Diggin' technology every day

October 26, 2010

Rust in peace

Filed under: News — Nate @ 8:53 am

So one of of the former TechOpsGuys Tycen emailed our little team of people yesterday mentioning that the company where we all met (Dave, Jason, Nate & Tycen) is now dead and buried according to an article on TechFlash. We were all on the same operations team in case it wasn’t obvious., the Seattle online recruiting startup formerly known as Jobster, has quietly been sold in a deal of unknown size to Phoenix, Arizona-based Jobing, TechFlash has learned. The acquisition, which closed in July, marks the final chapter for one of Seattle’s most heavily funded Internet companies of the past decade. Founded in 2004 by Internet entrepreneur Jason Goldberg, raised $55 million from a slate of investors that included Ignition Partners, Reed Elsevier Ventures, Trinity Ventures, Mayfield Fund and others.

Where did the money go? I don’t know, we were really efficient in IT, and I think development was pretty good, so I can only think that it was the less technical areas of the company that spent most of the cash. $55 million doesn’t seem like enough to say “one of the most heavily funded”. Doesn’t seem like much at all. I know it was a different era but I remember at (headquartered in Federal Way, near Seattle) they were spending $7 million/month on bandwidth they weren’t even using (they didn’t know they had it). That is just one of the little factoids.

The strategies the company had while I was there were typical? Nothing short of their original strategy made any sense to me and unfortunately for them they kept pulling resources out of that original strategy (the one generating the majority of the revenue but it wasn’t shiny). We knew we were in trouble when we were denied the right to remove email addresses from our databases that were bouncing back causing us to get blacklisted on mail servers due to excessive bouncing. It would hurt our user count. Well those users don’t exist anymore!!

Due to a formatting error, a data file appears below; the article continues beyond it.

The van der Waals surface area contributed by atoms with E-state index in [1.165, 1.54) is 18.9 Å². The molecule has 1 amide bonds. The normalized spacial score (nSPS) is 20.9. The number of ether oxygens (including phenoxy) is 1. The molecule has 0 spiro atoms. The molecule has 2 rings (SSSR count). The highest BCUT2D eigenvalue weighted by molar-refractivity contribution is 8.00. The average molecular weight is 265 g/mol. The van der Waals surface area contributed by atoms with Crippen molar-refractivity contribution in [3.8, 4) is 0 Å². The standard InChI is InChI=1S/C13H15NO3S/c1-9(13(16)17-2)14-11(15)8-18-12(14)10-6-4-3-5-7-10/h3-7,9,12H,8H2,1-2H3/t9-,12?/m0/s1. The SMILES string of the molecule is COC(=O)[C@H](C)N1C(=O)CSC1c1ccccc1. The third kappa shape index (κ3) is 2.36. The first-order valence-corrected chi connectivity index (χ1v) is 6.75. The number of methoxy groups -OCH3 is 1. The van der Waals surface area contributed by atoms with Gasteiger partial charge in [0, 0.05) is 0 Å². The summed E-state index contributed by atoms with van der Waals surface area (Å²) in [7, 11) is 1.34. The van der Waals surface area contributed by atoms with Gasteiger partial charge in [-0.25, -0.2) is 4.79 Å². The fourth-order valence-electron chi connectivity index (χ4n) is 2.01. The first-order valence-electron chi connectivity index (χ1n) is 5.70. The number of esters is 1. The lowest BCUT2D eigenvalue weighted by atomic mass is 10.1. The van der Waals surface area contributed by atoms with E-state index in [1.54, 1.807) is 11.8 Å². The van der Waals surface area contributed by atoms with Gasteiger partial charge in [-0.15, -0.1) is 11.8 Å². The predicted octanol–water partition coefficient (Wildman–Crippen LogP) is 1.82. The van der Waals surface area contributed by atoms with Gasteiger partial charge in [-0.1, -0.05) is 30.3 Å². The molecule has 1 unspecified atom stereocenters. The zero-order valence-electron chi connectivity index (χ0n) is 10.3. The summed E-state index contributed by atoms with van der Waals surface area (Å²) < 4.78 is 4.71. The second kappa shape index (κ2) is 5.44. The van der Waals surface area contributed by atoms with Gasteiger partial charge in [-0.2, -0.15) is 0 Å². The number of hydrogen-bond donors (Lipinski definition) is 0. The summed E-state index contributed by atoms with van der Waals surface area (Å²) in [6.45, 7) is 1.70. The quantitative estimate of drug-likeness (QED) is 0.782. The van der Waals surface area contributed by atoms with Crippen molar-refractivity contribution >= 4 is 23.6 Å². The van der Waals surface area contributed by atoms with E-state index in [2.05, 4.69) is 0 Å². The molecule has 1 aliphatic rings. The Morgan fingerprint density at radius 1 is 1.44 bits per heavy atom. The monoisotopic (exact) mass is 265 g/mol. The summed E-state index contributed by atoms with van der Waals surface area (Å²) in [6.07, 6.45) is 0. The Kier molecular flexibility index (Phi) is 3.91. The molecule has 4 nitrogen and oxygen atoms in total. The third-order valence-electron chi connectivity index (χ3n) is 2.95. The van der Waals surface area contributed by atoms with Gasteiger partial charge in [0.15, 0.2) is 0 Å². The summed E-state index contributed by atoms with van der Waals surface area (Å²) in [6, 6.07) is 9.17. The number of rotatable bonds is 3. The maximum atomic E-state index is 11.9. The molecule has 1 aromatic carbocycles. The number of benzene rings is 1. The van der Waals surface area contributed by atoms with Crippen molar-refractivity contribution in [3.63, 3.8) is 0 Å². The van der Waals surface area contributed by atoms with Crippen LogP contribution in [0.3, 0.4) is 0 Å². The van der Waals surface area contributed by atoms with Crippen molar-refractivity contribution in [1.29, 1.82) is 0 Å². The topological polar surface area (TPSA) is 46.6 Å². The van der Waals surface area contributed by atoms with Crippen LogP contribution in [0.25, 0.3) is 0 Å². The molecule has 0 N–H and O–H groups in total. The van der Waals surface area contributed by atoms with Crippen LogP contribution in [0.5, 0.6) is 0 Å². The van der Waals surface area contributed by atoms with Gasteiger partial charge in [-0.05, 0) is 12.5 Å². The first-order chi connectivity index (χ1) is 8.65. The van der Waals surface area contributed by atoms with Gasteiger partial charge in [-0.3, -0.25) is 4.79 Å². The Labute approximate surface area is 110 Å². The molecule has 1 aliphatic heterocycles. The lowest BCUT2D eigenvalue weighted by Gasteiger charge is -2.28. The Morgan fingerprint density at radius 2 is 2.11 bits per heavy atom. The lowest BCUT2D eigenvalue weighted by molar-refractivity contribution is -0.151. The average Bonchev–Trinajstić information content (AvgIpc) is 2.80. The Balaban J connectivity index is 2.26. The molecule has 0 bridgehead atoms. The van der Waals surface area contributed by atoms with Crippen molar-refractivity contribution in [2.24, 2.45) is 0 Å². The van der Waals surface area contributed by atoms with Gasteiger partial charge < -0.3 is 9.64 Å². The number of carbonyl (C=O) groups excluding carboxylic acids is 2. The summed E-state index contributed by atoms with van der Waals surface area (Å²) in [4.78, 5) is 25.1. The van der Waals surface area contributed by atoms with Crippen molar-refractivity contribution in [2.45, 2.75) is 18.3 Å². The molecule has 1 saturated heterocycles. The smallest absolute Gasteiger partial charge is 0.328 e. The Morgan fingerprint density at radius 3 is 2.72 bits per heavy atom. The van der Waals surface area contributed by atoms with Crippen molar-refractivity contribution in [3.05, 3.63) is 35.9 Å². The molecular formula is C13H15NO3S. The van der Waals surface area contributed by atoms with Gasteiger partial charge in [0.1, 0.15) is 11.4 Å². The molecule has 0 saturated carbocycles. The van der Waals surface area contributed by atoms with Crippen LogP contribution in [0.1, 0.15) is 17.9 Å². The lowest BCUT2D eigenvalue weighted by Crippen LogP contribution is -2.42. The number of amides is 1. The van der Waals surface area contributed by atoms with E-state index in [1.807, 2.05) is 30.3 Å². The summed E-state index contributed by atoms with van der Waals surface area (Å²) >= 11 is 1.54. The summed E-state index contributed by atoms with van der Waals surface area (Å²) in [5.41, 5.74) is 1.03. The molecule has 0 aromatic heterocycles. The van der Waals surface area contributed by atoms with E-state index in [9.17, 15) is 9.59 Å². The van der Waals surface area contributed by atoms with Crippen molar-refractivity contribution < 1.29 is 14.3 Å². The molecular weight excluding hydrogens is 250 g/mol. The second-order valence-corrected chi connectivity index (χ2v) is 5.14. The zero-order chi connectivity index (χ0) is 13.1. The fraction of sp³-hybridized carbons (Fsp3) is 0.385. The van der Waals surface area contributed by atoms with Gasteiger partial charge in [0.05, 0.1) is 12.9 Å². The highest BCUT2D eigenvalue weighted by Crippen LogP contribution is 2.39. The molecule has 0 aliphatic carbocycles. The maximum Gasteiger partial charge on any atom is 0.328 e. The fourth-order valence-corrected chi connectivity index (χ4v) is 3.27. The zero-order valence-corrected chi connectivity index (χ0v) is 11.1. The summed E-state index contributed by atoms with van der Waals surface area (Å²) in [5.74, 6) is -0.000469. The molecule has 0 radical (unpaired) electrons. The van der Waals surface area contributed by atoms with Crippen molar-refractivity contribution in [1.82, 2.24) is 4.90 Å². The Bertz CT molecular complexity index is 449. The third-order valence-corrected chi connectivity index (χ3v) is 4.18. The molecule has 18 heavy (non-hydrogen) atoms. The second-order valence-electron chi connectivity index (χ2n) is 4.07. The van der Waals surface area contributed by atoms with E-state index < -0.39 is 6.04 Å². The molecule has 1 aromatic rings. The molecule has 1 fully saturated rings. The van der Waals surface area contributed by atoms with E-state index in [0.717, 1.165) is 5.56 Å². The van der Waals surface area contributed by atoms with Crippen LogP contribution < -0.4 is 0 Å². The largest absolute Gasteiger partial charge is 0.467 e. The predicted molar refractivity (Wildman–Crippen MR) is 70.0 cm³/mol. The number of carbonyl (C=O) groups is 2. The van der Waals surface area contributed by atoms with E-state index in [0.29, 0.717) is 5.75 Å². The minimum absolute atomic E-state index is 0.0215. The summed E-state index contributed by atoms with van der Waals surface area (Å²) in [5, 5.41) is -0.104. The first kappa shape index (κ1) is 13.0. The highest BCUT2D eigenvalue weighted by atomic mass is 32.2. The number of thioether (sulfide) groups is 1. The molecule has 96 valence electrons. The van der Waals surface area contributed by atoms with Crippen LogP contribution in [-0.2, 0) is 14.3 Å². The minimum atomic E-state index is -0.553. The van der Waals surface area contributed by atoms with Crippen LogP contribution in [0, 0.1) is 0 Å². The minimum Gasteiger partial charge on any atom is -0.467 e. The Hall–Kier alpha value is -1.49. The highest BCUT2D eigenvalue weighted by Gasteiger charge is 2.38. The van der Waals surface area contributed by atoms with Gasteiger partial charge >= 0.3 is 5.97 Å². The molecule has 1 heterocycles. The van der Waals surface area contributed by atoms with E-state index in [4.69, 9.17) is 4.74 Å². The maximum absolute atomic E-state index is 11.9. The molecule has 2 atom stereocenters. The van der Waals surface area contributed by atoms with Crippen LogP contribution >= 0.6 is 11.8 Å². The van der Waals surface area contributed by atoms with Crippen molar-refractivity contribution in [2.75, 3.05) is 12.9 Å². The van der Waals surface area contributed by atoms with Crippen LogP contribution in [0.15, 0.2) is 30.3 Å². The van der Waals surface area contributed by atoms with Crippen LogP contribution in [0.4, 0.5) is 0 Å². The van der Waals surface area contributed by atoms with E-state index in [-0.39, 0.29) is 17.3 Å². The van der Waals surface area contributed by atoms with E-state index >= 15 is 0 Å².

Jobster certainly provided me with several opportunities to round out some of my skills and experience. I had learned a lot prior to that but often worked with dedicated people whether it was networking people, storage people etc. So while I knew what I was doing it was nice to be able to build things up from scratch. Did a data center move while I was there, moving out of a facility that was plagued with power outages in cabinets spread out all over the place to a better facility in a consolidated cage. Got a lot more hands on with our Oracle Databases as well, at previous companies we had dedicated Oracle folks and they pretty much ran everything. Speaking of Oracle even transitioned the company from Enterprise Edition to Standard Edition which of course saved a ton of greenbacks.

I went looking for my stock certificates I bought a few shares after I left, the price was cheap (~$0.15) just in case. For some reason I could not find them, maybe they didn’t send them to me I don’t remember it was a while ago. Not that I think the stock has any value but wanted to post a picture of what they looked like for some color 🙂

It was an interesting place to work for at the time, I joined shortly after they launched their main product and it was pretty fast downhill from there. What can we say, we built the system to scale to the growth expectations that they had and that growth never materialized.

At the peak we had almost three racks of production equipment (15kW active 15kW backup power), in my mac daddy 47U 28″ wide 49″ deep Rittal TS-8 racks. Those racks are bad ass I gotta say. I could only fit three of them in a five rack cage (but due to power we had more than enough space in three). The cable management ROCKED (each server had at least 5 cables, which adds up fast).  The extra 4″ of width made all the difference. The Servertech PDUs were great too, loved the integrated environmental sensors, rear door fans to exhaust the hot air away from the equipment. I love big racks! (couldn’t resist)

The different facility was really nice as well the only downside is it doesn’t support high density stuff.  I was hosted at the same place at the company before that and due to power constraints we had to have 8 feet of space in between our rows of racks. Not that I minded too much 8 feet was a lot of area to stretch out, put tables and shelves in for storage etc. With ~30 foot ceilings it’s one of the few data centers I’ve been to that didn’t make me feel claustrophobic.

My strategy for the company at the time was to make their main product as good as possible and then partner with someone like linkedin to leverage their network with Jobster’s technology. Jobster’s main product was never visible to the public it was a subscription only product, so most probably never saw the technology that the company was built on (initially at least). Their strategy was OOH, SHINY! rinse and repeat (at least 3 times while I was there).

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